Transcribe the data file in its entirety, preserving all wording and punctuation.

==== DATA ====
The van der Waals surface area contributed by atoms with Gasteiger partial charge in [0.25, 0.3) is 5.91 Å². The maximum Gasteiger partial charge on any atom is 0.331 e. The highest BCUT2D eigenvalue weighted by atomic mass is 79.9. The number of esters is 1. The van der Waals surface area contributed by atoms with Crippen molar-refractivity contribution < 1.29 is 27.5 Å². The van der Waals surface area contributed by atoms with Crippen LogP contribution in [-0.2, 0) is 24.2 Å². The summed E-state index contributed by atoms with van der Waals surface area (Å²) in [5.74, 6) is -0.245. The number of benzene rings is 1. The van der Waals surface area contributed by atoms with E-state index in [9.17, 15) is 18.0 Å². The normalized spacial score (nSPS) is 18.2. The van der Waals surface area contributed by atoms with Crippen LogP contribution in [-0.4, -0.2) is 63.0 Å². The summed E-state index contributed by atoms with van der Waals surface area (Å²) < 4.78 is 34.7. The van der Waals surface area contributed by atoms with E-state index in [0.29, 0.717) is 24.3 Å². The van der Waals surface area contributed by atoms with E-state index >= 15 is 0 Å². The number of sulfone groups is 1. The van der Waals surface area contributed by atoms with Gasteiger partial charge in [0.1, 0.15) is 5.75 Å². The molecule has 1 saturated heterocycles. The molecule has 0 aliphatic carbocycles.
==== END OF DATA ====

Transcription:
The van der Waals surface area contributed by atoms with Gasteiger partial charge in [0.25, 0.3) is 5.91 Å². The maximum Gasteiger partial charge on any atom is 0.331 e. The highest BCUT2D eigenvalue weighted by atomic mass is 79.9. The number of esters is 1. The van der Waals surface area contributed by atoms with Crippen molar-refractivity contribution < 1.29 is 27.5 Å². The van der Waals surface area contributed by atoms with Crippen LogP contribution in [-0.2, 0) is 24.2 Å². The summed E-state index contributed by atoms with van der Waals surface area (Å²) in [5.74, 6) is -0.245. The number of benzene rings is 1. The van der Waals surface area contributed by atoms with E-state index in [9.17, 15) is 18.0 Å². The normalized spacial score (nSPS) is 18.2. The van der Waals surface area contributed by atoms with Crippen LogP contribution in [-0.4, -0.2) is 63.0 Å². The summed E-state index contributed by atoms with van der Waals surface area (Å²) < 4.78 is 34.7. The van der Waals surface area contributed by atoms with E-state index in [0.29, 0.717) is 24.3 Å². The van der Waals surface area contributed by atoms with E-state index >= 15 is 0 Å². The number of sulfone groups is 1. The van der Waals surface area contributed by atoms with Gasteiger partial charge in [0.1, 0.15) is 5.75 Å². The molecule has 1 saturated heterocycles. The molecule has 0 aliphatic carbocycles.